This Appendix looks at the threat landscape today. It looks at the new attacks as well as looking at new targets. In the context of Railways and Thameslink in particular, the following slide has been borrowed from a presentation given by Johannes Emmelheinz of Siemens in Amsterdam this February.
A look at the different types of threats propagating today, combined with the sheer volume of attacks, can paint a discouraging picture. Even more alarming, however, is the fact that today’s threats seldom occur in isolation. A DDoS threat in one segment can divert attention from malware in another. Ransomware can be used to hasten data exfiltration. IPv6 attacks can be used to access parallel IPv4 constructs. Another consideration is that, with individual components available for sale, attackers no longer need overall computer or network expertise.
Botnets can be rented from vendors and application exploits simply purchased. This allows perpetrators to concentrate on results that they desire without having to create the means to commit the crime. This is obvious from the results of Verizon’s 2018 Data Breach Incident Report, which shows that 50% of breaches were carried out by organized criminal groups, and 12% involved nation-state or state-affiliated actors. The bottom line is that for today’s enterprise, the question is not whether you will be attacked. It’s when, by what, and how badly your company’s reputation or finances will be damaged. And one thing is sure in the uncertain world of cybersecurity — the wrong time to consider defence is after the attack has occurred.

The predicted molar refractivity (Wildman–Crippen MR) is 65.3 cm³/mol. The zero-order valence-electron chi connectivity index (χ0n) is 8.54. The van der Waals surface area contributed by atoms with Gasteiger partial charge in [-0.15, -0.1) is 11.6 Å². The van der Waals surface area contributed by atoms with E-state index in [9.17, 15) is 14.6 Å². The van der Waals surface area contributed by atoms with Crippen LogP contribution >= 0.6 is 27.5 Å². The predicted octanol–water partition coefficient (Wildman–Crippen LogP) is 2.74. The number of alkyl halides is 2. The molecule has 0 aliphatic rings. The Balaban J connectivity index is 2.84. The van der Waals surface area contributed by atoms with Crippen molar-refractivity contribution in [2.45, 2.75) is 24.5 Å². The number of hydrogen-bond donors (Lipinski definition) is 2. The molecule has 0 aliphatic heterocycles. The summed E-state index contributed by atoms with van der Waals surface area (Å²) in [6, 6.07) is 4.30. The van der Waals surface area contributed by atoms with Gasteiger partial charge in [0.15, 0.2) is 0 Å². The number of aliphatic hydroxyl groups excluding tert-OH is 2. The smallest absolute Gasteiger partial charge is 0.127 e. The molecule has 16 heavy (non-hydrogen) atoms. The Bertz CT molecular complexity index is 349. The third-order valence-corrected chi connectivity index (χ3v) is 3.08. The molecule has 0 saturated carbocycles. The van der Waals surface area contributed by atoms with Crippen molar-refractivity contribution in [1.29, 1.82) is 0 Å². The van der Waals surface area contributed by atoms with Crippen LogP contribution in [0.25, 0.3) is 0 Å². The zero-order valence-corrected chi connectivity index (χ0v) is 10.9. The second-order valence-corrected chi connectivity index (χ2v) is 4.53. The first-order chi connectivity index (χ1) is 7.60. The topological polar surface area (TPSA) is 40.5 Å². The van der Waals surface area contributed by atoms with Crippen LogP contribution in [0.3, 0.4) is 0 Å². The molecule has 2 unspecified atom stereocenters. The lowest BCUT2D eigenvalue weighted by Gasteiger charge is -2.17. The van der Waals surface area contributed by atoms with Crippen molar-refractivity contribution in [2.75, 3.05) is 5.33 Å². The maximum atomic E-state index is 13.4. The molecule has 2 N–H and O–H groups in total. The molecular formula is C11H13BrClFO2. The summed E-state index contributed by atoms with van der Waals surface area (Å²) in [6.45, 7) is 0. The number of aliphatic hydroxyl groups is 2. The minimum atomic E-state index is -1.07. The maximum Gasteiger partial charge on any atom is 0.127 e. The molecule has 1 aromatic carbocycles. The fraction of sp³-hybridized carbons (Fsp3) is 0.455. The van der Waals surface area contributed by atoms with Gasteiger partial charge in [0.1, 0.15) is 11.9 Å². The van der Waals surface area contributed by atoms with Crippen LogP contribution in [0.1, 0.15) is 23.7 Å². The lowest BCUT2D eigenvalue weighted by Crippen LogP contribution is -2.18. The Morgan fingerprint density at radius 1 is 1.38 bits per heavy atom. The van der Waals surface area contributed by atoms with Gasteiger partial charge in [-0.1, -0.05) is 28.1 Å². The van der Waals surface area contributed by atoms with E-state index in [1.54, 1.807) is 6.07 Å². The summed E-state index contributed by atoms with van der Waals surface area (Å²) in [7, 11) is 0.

For a review of DDOS protection solutions look at the excellent Forester Report embedded below.: